The Olympus TG-5 doesn't come with an SD card as standard. So which should you get? Here are some practical recommendations for cards that are…
The Olympus TG-5 doesn’t come with a memory card as standard. Some retailers sometimes put together bundles that might include one, but chances are you’ll have to pick up a memory card separately. So which one should you get?
If you want to make sure you get an SD card that can take full advantage of all the Olympus TG-5’s features, the most important criteria to be looking for is one that’s fast enough. Specifically, you want one with a sequential write speed that’s fast enough to handle the TG-5’s high-bitrate video recording mode (Super Fine) and its high-speed burst photo modes. If the card isn’t fast enough to keep up with those, you can end up with recordings that stop prematurely, missed photos, and maybe even camera lockups or other errors. So it’s worth getting the right card from the get-go.
If you just want some quick recommendations, here you go:
So which SD card should you get for your TG-5? If you go looking for the answer in the manual, you’ll come up pretty empty-handed. On page 5, you’ll find this:
Cards compatible with this camera: SD/SDHC/SDXC/Eye-Fi (with Wireless LAN function) card (commercially available) (for compatibility card details, visit the Olympus website.)
OK, then…. If you go to the website, you’ll find a compatibility table that includes some SanDisk and Toshiba cards, but it hasn’t been updated since mid-2017 and doesn’t take into consideration the newer models that are actually available today.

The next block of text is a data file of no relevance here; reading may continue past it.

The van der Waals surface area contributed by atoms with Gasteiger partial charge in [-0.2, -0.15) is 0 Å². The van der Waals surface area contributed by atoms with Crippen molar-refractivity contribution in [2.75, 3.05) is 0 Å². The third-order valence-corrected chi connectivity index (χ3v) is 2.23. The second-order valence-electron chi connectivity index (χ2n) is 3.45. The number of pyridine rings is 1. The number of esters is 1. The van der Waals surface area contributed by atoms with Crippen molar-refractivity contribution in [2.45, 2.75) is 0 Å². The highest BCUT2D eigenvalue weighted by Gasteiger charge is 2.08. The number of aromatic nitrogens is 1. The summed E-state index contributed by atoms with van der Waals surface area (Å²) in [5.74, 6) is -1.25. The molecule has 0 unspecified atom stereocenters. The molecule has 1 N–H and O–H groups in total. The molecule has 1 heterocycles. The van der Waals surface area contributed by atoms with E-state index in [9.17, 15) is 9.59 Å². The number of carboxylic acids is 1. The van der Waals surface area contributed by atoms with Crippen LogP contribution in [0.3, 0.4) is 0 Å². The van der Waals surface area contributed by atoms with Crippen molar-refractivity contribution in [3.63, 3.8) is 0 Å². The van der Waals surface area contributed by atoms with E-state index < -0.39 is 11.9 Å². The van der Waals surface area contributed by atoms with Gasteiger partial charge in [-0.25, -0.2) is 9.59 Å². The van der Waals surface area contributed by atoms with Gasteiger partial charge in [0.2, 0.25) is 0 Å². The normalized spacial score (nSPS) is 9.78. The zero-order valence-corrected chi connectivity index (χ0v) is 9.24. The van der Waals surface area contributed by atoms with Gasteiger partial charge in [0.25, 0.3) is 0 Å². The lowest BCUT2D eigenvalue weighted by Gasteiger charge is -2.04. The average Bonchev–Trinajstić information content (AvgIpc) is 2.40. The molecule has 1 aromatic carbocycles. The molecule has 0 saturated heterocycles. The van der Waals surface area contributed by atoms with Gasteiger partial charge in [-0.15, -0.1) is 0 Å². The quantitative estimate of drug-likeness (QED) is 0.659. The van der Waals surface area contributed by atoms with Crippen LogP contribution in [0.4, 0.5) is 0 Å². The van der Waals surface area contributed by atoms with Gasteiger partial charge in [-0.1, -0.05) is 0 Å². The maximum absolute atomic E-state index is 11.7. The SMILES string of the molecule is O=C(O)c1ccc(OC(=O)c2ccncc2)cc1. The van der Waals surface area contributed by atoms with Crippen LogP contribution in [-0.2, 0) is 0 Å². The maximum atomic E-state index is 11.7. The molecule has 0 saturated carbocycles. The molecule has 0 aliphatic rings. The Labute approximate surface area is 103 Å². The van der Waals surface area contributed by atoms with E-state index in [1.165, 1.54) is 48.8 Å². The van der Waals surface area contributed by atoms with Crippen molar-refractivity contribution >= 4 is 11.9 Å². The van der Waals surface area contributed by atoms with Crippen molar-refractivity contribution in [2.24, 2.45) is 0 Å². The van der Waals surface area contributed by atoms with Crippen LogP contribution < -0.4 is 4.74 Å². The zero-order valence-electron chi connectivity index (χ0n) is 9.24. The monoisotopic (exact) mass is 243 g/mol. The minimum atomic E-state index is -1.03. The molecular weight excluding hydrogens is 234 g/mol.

So what I’m aiming to do here is provide some practical recommendations on which SD cards to get for the TG-5 so you can spend less time searching online and more time out shooting. I’m not trying to list every SD card that works in the TG-5–there are others that will work just fine as well. I’m focusing here on ones that offer a good combination of meeting the requirements of all of the TG-5’s features, are readily available at major retailers, are cost-effective, and come from major manufacturers with track records for good-quality cards. And in putting these recommendations together, I’m combining Olympus’s guidance (such as it is), my testing of a large number of SD cards, and my own shooting with my TG-5.
The good news is that SD cards that work well in the TG-5 are readily available and relatively inexpensive. The two functions on the TG-5 that are most demanding of the memory card are the burst photo modes and high-bitrate video recording. And while the TG-5’s Super Fine video mode produces videos with a bitrate of up to 102 Mb/s, which is quite high, it’s nowhere near as demanding as some other cameras like the Panasonic GH5 or FujiFilm X-T3 that shoot up to 400 Mb/s and require the very fastest SD cards available.
So here are some more specific recommendations:
SanDisk's Extreme range are good bets for many cameras, and that's true here too. SanDisk has faster ranges like the Plus and Pro lines, but the Extreme line is both quick enough for most cameras and usually less expensive than those faster lines.